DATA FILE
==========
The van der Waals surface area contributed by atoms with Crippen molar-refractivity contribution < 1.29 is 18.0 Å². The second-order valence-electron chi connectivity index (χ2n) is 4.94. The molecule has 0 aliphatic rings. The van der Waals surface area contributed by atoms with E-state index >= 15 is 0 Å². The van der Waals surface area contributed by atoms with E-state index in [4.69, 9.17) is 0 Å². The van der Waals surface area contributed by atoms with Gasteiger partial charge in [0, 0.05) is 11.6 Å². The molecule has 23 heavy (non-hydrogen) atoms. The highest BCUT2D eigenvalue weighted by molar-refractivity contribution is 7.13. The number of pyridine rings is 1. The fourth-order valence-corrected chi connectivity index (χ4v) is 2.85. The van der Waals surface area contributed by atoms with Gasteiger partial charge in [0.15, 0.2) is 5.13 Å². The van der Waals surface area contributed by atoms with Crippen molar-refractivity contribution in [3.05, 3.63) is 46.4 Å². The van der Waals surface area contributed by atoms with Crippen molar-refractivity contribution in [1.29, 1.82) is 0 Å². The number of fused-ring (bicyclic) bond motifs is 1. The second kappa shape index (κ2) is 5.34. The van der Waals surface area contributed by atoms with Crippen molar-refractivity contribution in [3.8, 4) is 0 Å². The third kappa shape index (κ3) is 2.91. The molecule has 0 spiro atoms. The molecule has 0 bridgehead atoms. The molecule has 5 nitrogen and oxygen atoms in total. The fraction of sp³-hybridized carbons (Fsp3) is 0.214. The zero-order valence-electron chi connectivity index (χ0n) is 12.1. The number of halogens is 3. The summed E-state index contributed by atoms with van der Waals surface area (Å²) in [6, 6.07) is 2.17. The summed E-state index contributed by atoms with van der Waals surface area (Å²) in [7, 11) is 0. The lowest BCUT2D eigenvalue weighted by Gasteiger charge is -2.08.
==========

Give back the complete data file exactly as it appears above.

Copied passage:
The van der Waals surface area contributed by atoms with Crippen molar-refractivity contribution < 1.29 is 18.0 Å². The second-order valence-electron chi connectivity index (χ2n) is 4.94. The molecule has 0 aliphatic rings. The van der Waals surface area contributed by atoms with E-state index >= 15 is 0 Å². The van der Waals surface area contributed by atoms with E-state index in [4.69, 9.17) is 0 Å². The van der Waals surface area contributed by atoms with Gasteiger partial charge in [0, 0.05) is 11.6 Å². The molecule has 23 heavy (non-hydrogen) atoms. The highest BCUT2D eigenvalue weighted by molar-refractivity contribution is 7.13. The number of pyridine rings is 1. The fourth-order valence-corrected chi connectivity index (χ4v) is 2.85. The van der Waals surface area contributed by atoms with Gasteiger partial charge in [0.15, 0.2) is 5.13 Å². The van der Waals surface area contributed by atoms with Crippen molar-refractivity contribution in [3.05, 3.63) is 46.4 Å². The van der Waals surface area contributed by atoms with Crippen molar-refractivity contribution in [1.29, 1.82) is 0 Å². The number of fused-ring (bicyclic) bond motifs is 1. The second kappa shape index (κ2) is 5.34. The van der Waals surface area contributed by atoms with Crippen molar-refractivity contribution in [3.8, 4) is 0 Å². The third kappa shape index (κ3) is 2.91. The molecule has 0 spiro atoms. The molecule has 0 bridgehead atoms. The molecule has 5 nitrogen and oxygen atoms in total. The fraction of sp³-hybridized carbons (Fsp3) is 0.214. The zero-order valence-electron chi connectivity index (χ0n) is 12.1. The number of halogens is 3. The summed E-state index contributed by atoms with van der Waals surface area (Å²) in [6, 6.07) is 2.17. The summed E-state index contributed by atoms with van der Waals surface area (Å²) in [7, 11) is 0. The lowest BCUT2D eigenvalue weighted by Gasteiger charge is -2.08.